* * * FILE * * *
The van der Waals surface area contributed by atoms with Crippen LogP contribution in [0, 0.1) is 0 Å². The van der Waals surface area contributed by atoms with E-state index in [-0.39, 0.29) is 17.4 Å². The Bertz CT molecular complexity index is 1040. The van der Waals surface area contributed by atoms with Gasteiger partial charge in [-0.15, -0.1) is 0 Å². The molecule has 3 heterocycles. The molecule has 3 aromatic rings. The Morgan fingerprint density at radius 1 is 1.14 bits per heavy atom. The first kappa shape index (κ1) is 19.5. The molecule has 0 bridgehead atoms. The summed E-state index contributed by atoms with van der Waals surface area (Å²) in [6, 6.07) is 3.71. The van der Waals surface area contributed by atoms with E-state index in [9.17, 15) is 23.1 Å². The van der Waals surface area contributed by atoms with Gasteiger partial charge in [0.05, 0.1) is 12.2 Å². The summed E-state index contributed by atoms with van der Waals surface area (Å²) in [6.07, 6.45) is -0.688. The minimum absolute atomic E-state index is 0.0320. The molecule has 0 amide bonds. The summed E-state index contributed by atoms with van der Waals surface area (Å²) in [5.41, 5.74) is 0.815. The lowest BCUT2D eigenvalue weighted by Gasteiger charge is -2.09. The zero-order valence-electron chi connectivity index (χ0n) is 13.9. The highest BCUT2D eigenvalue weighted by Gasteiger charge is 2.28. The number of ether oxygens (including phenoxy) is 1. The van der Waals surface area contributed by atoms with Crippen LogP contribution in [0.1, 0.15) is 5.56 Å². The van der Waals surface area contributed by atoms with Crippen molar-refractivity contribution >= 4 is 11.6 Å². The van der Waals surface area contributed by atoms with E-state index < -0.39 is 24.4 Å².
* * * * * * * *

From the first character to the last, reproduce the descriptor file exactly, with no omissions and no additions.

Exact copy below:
The van der Waals surface area contributed by atoms with Crippen LogP contribution in [0, 0.1) is 0 Å². The van der Waals surface area contributed by atoms with E-state index in [-0.39, 0.29) is 17.4 Å². The Bertz CT molecular complexity index is 1040. The van der Waals surface area contributed by atoms with Gasteiger partial charge in [-0.15, -0.1) is 0 Å². The molecule has 3 heterocycles. The molecule has 3 aromatic rings. The Morgan fingerprint density at radius 1 is 1.14 bits per heavy atom. The first kappa shape index (κ1) is 19.5. The molecule has 0 bridgehead atoms. The summed E-state index contributed by atoms with van der Waals surface area (Å²) in [6, 6.07) is 3.71. The van der Waals surface area contributed by atoms with E-state index in [9.17, 15) is 23.1 Å². The van der Waals surface area contributed by atoms with Gasteiger partial charge in [0.05, 0.1) is 12.2 Å². The summed E-state index contributed by atoms with van der Waals surface area (Å²) in [6.07, 6.45) is -0.688. The minimum absolute atomic E-state index is 0.0320. The molecule has 0 amide bonds. The summed E-state index contributed by atoms with van der Waals surface area (Å²) in [5.41, 5.74) is 0.815. The lowest BCUT2D eigenvalue weighted by Gasteiger charge is -2.09. The zero-order valence-electron chi connectivity index (χ0n) is 13.9. The highest BCUT2D eigenvalue weighted by Gasteiger charge is 2.28. The number of ether oxygens (including phenoxy) is 1. The van der Waals surface area contributed by atoms with Crippen LogP contribution in [0.1, 0.15) is 5.56 Å². The van der Waals surface area contributed by atoms with Crippen molar-refractivity contribution >= 4 is 11.6 Å². The van der Waals surface area contributed by atoms with E-state index < -0.39 is 24.4 Å².